After reading Green Eggs and Ham for the 3,823rd time, children’s books can start to grate on you. (No offense to Dr. Seuss.) Thankfully, many of today’s children’s books are ones that the entire family can enjoy, and some of them even take on topics that hold a fond place in parents’ hearts.
One such book is Hip-Hop Alphabet by Howie Abrams. It introduces kids to the hip-hop musical genre and the culture behind it. The book is fun, but it’s also a bit of educational history.
“History?” you ask? “How can hip-hop possibly be categorized as history?” This may make you feel old, but hip-hop music has officially been around for 44 years now. We’ll let that sink in for a moment before moving on.
Abrams teamed up with famed Brooklyn graffiti artist Michael “Kaves” McLeer, who provides the illustrations for each letter in the book. From the colorful street art to the graffiti supplies, the world of graffiti is an integral part of hip-hop culture, making the illustration style perfectly fitting.
The ABCs of Hip-Hop Culture
In each section, McLeer takes a letter and illustrates it as only a talented street artist could. The “J” section covers “Jay-Z,” and “R” is for “Run DMC,” naturally. In addition to the vibrant illustrations, each section discusses the history and accomplishments of the musical groups and rappers that are featured.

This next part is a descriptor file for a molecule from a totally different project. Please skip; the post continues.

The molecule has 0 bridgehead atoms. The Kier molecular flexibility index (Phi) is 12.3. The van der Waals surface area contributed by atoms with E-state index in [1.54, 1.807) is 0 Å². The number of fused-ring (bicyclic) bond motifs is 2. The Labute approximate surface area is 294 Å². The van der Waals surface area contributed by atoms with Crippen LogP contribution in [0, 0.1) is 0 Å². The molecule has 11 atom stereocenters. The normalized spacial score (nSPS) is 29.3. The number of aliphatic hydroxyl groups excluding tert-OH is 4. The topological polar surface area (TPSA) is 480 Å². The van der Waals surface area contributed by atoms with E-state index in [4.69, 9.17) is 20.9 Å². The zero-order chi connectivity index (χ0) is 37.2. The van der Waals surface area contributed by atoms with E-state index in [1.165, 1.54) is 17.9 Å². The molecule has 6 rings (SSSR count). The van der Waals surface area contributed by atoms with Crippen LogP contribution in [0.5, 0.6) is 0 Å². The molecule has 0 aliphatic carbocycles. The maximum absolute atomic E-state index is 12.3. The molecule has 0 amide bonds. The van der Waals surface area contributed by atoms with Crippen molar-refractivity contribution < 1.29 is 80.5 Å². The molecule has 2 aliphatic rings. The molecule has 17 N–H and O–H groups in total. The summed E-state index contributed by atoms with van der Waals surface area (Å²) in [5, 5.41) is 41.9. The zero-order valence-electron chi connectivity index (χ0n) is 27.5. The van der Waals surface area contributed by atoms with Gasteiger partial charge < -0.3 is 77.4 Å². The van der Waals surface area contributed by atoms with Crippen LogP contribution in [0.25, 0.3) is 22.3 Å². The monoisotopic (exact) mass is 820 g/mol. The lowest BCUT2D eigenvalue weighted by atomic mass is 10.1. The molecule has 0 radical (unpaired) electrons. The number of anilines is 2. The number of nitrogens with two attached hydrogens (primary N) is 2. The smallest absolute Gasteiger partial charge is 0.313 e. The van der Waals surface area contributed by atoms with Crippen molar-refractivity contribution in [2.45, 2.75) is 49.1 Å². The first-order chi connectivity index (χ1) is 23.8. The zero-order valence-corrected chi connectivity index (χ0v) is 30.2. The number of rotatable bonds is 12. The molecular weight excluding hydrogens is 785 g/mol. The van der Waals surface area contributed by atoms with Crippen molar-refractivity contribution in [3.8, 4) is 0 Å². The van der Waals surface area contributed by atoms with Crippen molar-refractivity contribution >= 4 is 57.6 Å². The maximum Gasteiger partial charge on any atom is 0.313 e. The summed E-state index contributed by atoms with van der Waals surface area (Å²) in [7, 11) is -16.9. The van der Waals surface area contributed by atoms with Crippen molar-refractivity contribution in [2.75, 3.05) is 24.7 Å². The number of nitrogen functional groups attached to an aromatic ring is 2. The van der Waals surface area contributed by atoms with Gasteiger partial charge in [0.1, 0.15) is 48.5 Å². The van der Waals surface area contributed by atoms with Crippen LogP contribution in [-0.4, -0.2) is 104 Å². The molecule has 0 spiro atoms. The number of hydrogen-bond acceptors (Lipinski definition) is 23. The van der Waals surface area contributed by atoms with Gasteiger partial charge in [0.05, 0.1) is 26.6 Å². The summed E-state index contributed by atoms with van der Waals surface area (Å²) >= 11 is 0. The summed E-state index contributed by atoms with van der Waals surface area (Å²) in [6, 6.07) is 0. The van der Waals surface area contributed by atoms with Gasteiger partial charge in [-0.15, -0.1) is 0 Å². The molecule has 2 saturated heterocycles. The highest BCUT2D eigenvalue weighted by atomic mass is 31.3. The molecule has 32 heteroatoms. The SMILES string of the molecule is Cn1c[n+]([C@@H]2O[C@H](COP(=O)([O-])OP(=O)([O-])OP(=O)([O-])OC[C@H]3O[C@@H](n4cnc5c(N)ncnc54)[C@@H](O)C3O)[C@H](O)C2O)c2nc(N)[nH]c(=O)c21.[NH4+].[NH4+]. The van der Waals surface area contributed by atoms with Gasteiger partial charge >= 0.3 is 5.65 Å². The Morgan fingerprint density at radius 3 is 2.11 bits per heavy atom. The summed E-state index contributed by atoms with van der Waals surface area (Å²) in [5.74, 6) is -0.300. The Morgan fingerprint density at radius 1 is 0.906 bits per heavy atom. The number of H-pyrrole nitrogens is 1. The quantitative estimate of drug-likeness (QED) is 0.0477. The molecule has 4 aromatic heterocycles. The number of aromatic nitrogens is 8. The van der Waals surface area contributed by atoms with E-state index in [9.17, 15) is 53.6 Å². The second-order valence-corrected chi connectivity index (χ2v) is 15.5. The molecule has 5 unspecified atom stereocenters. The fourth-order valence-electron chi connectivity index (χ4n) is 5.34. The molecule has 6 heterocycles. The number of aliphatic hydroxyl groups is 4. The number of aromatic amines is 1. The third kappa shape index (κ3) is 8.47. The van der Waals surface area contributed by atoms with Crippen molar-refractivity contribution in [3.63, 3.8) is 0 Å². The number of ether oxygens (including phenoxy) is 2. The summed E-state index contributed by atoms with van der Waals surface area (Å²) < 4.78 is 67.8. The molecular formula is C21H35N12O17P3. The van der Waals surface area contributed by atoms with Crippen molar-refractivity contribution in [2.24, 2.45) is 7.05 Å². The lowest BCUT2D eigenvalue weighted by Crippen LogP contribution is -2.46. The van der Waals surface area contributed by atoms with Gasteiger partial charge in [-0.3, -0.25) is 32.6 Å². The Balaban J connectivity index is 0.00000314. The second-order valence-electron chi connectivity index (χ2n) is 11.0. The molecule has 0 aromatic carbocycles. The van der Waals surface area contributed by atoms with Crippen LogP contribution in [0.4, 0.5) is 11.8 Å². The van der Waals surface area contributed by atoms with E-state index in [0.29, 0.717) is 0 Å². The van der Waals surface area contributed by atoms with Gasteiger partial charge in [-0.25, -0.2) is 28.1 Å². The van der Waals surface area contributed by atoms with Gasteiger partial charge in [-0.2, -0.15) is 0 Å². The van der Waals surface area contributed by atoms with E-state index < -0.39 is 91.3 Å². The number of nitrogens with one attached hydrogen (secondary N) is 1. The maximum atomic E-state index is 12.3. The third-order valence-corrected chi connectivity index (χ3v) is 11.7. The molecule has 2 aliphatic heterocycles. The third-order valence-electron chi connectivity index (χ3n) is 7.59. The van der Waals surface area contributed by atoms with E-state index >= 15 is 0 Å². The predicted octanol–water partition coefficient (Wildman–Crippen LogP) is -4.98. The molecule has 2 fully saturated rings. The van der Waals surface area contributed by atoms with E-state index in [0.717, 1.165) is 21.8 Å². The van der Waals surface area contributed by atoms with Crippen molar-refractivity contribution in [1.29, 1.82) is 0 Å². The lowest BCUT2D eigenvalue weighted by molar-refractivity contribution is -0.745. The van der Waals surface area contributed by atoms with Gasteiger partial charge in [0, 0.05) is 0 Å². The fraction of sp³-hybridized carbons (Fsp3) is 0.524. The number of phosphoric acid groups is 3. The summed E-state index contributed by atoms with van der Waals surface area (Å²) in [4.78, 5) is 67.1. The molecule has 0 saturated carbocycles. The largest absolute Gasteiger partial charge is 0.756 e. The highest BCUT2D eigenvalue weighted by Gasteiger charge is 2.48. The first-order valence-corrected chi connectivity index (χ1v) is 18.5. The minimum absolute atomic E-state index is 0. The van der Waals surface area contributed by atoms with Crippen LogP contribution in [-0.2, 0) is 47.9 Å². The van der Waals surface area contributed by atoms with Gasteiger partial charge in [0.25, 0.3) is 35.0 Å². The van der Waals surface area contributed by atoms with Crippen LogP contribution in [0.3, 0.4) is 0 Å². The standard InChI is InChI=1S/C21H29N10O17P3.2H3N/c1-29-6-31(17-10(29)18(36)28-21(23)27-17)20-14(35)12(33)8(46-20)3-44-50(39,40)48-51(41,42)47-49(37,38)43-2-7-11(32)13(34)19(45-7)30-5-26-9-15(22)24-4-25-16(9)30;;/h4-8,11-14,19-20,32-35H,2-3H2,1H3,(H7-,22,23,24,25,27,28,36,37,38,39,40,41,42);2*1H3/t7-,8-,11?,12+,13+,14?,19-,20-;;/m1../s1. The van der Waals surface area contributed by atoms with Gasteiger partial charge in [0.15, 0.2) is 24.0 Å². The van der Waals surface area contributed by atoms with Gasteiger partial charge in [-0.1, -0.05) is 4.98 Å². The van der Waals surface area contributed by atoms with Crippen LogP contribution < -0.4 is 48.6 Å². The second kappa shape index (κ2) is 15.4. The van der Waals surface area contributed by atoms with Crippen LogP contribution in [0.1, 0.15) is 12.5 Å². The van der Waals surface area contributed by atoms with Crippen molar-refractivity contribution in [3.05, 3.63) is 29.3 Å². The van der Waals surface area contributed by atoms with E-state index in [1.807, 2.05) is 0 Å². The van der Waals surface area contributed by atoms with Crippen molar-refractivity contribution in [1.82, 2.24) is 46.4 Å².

Speaking of Run DMC, Abrams got Darryl “DMC” Daniels from the group to sign on to write the forward for the book. He was the first choice to write the intro and Abrams and McLeer were ecstatic when he agreed. He describes how the book combines two art forms – hip-hop and graffiti – and presents them in a way that kids can appreciate and understand.
A Book for a Good Cause
In addition to providing fun reading for parents and an educational adventure for kids, Hip-Hop Alphabet is raising money for a wonderful cause. A percentage of its proceeds will be donated to the Jam Master Jay Foundation for Music. Created by Jam Master Jay’s wife and a few of his close friends, the foundation seeks to provide all children equal access to the arts, regardless of their socioeconomic background.
A book that features amazing street art illustrations and discusses Tupac, Biggie, and OutKast? I think we may have outgrown Dr. Seuss for good!